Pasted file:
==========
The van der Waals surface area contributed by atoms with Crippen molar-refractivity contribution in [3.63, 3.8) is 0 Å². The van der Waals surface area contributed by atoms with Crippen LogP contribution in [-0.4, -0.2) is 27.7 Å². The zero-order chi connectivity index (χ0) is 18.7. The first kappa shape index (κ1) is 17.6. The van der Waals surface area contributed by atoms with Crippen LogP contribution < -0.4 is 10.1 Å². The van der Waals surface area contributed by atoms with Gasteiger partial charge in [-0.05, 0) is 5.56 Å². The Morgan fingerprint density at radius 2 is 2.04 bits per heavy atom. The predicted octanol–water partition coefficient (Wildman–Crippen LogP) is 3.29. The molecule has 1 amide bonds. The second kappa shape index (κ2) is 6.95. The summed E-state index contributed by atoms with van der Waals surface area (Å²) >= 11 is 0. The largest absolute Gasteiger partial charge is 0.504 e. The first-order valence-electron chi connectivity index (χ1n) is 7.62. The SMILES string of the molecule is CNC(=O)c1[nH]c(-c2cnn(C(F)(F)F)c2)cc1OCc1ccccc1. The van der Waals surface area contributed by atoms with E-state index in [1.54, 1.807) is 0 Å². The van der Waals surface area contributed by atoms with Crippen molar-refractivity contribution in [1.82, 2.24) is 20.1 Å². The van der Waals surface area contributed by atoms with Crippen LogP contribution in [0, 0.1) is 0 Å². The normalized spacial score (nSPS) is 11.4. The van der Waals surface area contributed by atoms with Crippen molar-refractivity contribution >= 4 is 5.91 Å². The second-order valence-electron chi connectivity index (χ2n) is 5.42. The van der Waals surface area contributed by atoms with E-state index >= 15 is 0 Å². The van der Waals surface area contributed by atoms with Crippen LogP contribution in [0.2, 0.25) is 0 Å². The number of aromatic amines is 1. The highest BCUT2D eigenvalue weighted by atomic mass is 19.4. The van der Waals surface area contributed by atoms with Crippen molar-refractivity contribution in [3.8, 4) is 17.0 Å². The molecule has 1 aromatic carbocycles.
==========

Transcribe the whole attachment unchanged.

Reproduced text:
The van der Waals surface area contributed by atoms with Crippen molar-refractivity contribution in [3.63, 3.8) is 0 Å². The van der Waals surface area contributed by atoms with Crippen LogP contribution in [-0.4, -0.2) is 27.7 Å². The zero-order chi connectivity index (χ0) is 18.7. The first kappa shape index (κ1) is 17.6. The van der Waals surface area contributed by atoms with Crippen LogP contribution < -0.4 is 10.1 Å². The van der Waals surface area contributed by atoms with Gasteiger partial charge in [-0.05, 0) is 5.56 Å². The Morgan fingerprint density at radius 2 is 2.04 bits per heavy atom. The predicted octanol–water partition coefficient (Wildman–Crippen LogP) is 3.29. The molecule has 1 amide bonds. The second kappa shape index (κ2) is 6.95. The summed E-state index contributed by atoms with van der Waals surface area (Å²) >= 11 is 0. The largest absolute Gasteiger partial charge is 0.504 e. The first-order valence-electron chi connectivity index (χ1n) is 7.62. The SMILES string of the molecule is CNC(=O)c1[nH]c(-c2cnn(C(F)(F)F)c2)cc1OCc1ccccc1. The van der Waals surface area contributed by atoms with E-state index in [1.54, 1.807) is 0 Å². The van der Waals surface area contributed by atoms with Crippen molar-refractivity contribution in [1.82, 2.24) is 20.1 Å². The van der Waals surface area contributed by atoms with Crippen LogP contribution in [0, 0.1) is 0 Å². The normalized spacial score (nSPS) is 11.4. The van der Waals surface area contributed by atoms with Crippen molar-refractivity contribution >= 4 is 5.91 Å². The second-order valence-electron chi connectivity index (χ2n) is 5.42. The van der Waals surface area contributed by atoms with E-state index >= 15 is 0 Å². The van der Waals surface area contributed by atoms with Crippen LogP contribution in [0.2, 0.25) is 0 Å². The number of aromatic amines is 1. The highest BCUT2D eigenvalue weighted by atomic mass is 19.4. The van der Waals surface area contributed by atoms with Crippen molar-refractivity contribution in [3.8, 4) is 17.0 Å². The molecule has 1 aromatic carbocycles.